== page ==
What is the impact of this treatment on the patient’s life?

If the treatment goes smoothly, it is expected that healthy patients will make a full recovery and not relapse.

What potential side effects or risks come with this treatment?

Although there are risks associated with any surgical procedure, the risks associated with a prostate resection are very low. However, as the patient population tends to be of older age, it is common that patients have other underlying conditions, such as high blood pressure. Patients who are candidates for this surgery are screened and monitored carefully. If a patient is found to have another health condition that could jeopardize their health during or after the surgery, that condition is addressed first.

How accessible is treatment in the area? What is the typical journey like for a patient to receive care?

In the area of our medical partner's treatment center, there is one central, public hospital. That hospital provides surgical services, but barriers exist. A patient requiring a hernia repair could be on a waitlist for years at the central hospital, or be sent home and told to return a number of times. For this reason, treatment can be very difficult to obtain at the public hospital. In addition to our medical partner's treatment center and the central hospital, there are private clinics that would provide this service, but at a high fee. Our medical partner's treatment center, Nkhoma, is a great option for patients because they are able to receive quality treatment.

What are the alternatives to this treatment?

Drugs can be used to relieve symptoms for a short period of time, but ultimately, surgery is the only treatment.

Meet another patient you can support

100% of your donation funds life-changing surgery.


Victor is a 23-month-old baby from Guatemala's rural highlands. He is a friendly child who loves to eat his favorite foods, which are watermelon and rice. Victor’s father works as a day laborer, and his mother takes care of the family’s household needs. Victor’s parents do all they can to provide all that their son needs, but they still do not have the resources to pay for Victor’s malnutrition treatment. Although he is 23 months old, Victor is only the size of a healthy eight-month-old. He has malnutrition, a dangerous condition that results from consuming too little protein, calories, and nutrients. In the short term, malnutrition means Victor has little energy to grow and that his immune system is weak. He may also face malnutrition’s long-term consequences, such as increased risk of chronic diseases, low IQ, and higher likelihood of dropping out of school. While malnutrition can have devastating effects, it is also very treatable. Growth monitoring, micronutrients and food supplementation will help Victor recover. He will gain weight and grow taller to catch up with other children his age, and his immune system will grow stronger with the increased caloric intake. Community health workers will teach his mother about creating a nutrient-rich diet with limited resources. Our medical partner, Wuqu' Kawoq, is requiring $492 to fund Victor's malnutrition treatment, which is scheduled to begin on April 27. Victor’s mother says, “I am grateful to be a part of the program. For us, it is a great help since we are of scarce resources and cannot give Victor all that he needs. We wish for our son to one day grow up to become a professional.”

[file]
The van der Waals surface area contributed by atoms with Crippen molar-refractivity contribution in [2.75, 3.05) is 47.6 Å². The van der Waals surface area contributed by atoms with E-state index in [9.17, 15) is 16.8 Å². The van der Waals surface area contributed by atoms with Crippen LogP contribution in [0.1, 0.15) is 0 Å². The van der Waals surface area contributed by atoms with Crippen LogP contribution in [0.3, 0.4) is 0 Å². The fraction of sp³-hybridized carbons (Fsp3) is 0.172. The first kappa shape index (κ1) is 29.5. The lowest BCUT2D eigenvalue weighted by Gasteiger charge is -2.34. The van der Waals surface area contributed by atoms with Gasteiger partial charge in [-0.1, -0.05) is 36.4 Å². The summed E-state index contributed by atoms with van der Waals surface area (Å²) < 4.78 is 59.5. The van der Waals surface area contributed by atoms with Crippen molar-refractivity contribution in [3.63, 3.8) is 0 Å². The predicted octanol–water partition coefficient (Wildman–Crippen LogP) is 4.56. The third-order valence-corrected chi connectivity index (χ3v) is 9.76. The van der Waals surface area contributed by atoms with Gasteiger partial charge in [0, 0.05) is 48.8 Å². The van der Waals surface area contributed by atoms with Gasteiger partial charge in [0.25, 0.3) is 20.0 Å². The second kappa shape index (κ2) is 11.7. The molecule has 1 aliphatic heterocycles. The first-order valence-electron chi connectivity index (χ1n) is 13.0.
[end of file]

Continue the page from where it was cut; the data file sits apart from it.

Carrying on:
6% funded

$462to go

Meet another patient you can support

100% of your donation funds life-changing surgery.